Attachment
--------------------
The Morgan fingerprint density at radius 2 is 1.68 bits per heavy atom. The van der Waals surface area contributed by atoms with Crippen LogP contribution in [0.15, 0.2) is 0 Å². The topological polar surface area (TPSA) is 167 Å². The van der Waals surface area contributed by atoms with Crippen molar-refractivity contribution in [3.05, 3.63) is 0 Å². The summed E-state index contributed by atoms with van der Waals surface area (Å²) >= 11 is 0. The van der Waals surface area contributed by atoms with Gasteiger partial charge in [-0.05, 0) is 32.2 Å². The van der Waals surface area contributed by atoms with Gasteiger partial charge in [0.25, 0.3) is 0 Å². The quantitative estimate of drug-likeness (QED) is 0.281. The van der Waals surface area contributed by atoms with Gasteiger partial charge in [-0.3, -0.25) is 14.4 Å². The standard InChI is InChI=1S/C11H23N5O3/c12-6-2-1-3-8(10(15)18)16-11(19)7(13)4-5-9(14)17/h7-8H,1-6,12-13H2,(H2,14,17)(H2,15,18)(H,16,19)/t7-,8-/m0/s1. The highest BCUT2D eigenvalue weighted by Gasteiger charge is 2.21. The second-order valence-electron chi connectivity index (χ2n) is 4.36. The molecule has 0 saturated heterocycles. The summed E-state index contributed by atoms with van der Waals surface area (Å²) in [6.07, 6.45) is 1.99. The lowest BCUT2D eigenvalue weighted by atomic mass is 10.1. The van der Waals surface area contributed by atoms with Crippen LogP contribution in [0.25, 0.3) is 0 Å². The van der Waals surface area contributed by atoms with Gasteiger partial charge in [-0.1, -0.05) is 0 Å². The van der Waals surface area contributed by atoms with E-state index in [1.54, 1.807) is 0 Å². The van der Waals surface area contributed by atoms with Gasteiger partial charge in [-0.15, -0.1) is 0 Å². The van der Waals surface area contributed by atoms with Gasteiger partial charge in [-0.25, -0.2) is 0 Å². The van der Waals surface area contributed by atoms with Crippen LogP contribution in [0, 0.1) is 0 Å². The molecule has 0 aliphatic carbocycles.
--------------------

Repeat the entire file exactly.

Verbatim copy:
The Morgan fingerprint density at radius 2 is 1.68 bits per heavy atom. The van der Waals surface area contributed by atoms with Crippen LogP contribution in [0.15, 0.2) is 0 Å². The topological polar surface area (TPSA) is 167 Å². The van der Waals surface area contributed by atoms with Crippen molar-refractivity contribution in [3.05, 3.63) is 0 Å². The summed E-state index contributed by atoms with van der Waals surface area (Å²) >= 11 is 0. The van der Waals surface area contributed by atoms with Gasteiger partial charge in [-0.05, 0) is 32.2 Å². The van der Waals surface area contributed by atoms with Gasteiger partial charge in [0.25, 0.3) is 0 Å². The quantitative estimate of drug-likeness (QED) is 0.281. The van der Waals surface area contributed by atoms with Gasteiger partial charge in [-0.3, -0.25) is 14.4 Å². The standard InChI is InChI=1S/C11H23N5O3/c12-6-2-1-3-8(10(15)18)16-11(19)7(13)4-5-9(14)17/h7-8H,1-6,12-13H2,(H2,14,17)(H2,15,18)(H,16,19)/t7-,8-/m0/s1. The highest BCUT2D eigenvalue weighted by Gasteiger charge is 2.21. The second-order valence-electron chi connectivity index (χ2n) is 4.36. The molecule has 0 saturated heterocycles. The summed E-state index contributed by atoms with van der Waals surface area (Å²) in [6.07, 6.45) is 1.99. The lowest BCUT2D eigenvalue weighted by atomic mass is 10.1. The van der Waals surface area contributed by atoms with Crippen LogP contribution in [0.25, 0.3) is 0 Å². The van der Waals surface area contributed by atoms with Gasteiger partial charge in [-0.1, -0.05) is 0 Å². The van der Waals surface area contributed by atoms with E-state index in [1.54, 1.807) is 0 Å². The van der Waals surface area contributed by atoms with Gasteiger partial charge in [-0.15, -0.1) is 0 Å². The van der Waals surface area contributed by atoms with Gasteiger partial charge in [-0.25, -0.2) is 0 Å². The van der Waals surface area contributed by atoms with Crippen LogP contribution in [0, 0.1) is 0 Å². The molecule has 0 aliphatic carbocycles.